Last week, we reviewed Marko Kolanovic's research showing the positioning of hedge funds and systematic traders. The bottom line here is the equity exposure of these managers continues to be at very low levels relative to history. But with the stock market indices a chip shot away from all-time highs, the question is why are these traders so underexposed to the big rebound in stocks?
Based on the relentless rise in the major stock market indices, another question worth pondering is why trading volume has become so thin lately. According to the WSJ, only 6.2 billion shares traded hands daily last week on the Nasdaq and NYSE, which is the lowest weekly average seen in more than seven months.
Some argue that investor anxiety is to blame on both fronts. Uncertainty about a tenuous economic backdrop, trade talks, earnings, mutual fund outflows, and the political landscape could be causing some angst - and keeping investors from chasing the current run for the roses.
A third reason that investors may be exhibiting some caution here is the current state of the charts. In short, after a very rare and very perfect "V" bottom, the major indices are now bumping into what technicians tell us will be an important (as in, very important) resistance zone. As such, we should expect, at the very least, a pause in the action as traders "test" this area of resistance.
S&P 500 - Weekly
But hasn't it been the "expectations" of what will come next in Ms. Market's game that is really behind the hedgies being on the wrong side of the trade? Hasn't it been "prudent" to be cautious since December 24th? And hasn't the market made a mockery of both ideas for the past 4 months - and past 560 S&P points?
The "Retest" Was A Lock
Lest we forget, when markets fall 20% in short order there is usually a reason. In this case, it was the triumvirate of slowing global growth and fears of policy missteps by both the Fed (raising rates too far) and the administration (engaging in a prolonged trade war) that caused traders to hit the sell button early and often in the fourth quarter of last year.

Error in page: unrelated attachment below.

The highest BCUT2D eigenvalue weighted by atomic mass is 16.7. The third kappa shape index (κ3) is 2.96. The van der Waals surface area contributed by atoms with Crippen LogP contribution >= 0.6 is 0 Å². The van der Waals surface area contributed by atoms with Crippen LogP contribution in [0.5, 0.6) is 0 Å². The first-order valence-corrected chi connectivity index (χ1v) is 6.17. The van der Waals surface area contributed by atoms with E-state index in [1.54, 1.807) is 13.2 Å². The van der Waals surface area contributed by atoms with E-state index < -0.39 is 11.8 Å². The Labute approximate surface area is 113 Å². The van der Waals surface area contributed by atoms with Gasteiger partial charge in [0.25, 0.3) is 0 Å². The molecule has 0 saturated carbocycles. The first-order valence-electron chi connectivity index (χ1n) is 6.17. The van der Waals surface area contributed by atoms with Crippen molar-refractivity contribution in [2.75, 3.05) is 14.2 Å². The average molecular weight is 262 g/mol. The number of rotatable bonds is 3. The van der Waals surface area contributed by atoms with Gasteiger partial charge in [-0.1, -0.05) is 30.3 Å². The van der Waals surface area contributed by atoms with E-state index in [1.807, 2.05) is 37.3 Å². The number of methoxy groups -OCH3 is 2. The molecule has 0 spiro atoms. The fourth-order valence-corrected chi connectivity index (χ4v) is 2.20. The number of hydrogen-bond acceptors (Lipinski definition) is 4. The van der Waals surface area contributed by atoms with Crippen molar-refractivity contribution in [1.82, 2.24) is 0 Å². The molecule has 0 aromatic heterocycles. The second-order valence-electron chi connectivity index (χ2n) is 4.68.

It is also worth noting that the vast majority of the downside debacle occurred in rapid fashion between 12/3 and 12/24. Recall that the S&P 500 plunged -15.9% during that 13.5 day stretch. Thus, to those keeping track of such things, the move qualified as a "waterfall decline."
Every manager who has been around awhile knows that when a market experiences a "waterfall decline," the trading tends to follow a familiar pattern in the coming months. As the "crash playbook" tells us, first there is a bounce of the dead cat variety, then a retest of the lows (which can take many forms), a basing period (to make sure the worst is over), and finally, a resumption of the uptrend.
Therefore, just about everybody in the game has been looking for a retest phase since about mid-January. The reason that retests occur is rooted in psychology and human emotion. You see, usually, the initial reason for the big decline rears its ugly head again at least a time or two in the months following an emotional low. And when it does, the selling tends to resume - at least for a while. Sometimes, the lows are tested. Sometimes, they break. Oftentimes they don't. But at the very least, stocks usually pull back as some fear returns for a spell.
Until It Wasn't
But this time around, the crash playbook turned out to be useless. The market's problems were cured tout suite as the Fed caved and the administration figured out that they'd best get a trade deal done - now. Thus, there has been no retest. There has been no resurrection of the reasons for the decline. No, now it's all about future expectations and brighter days.
So, I get it. The correction has now been corrected and prices are back to where they were before the dance to the downside began. Yet at the same time, even the most ardent bulls will admit that the current pace of advance is unsustainable.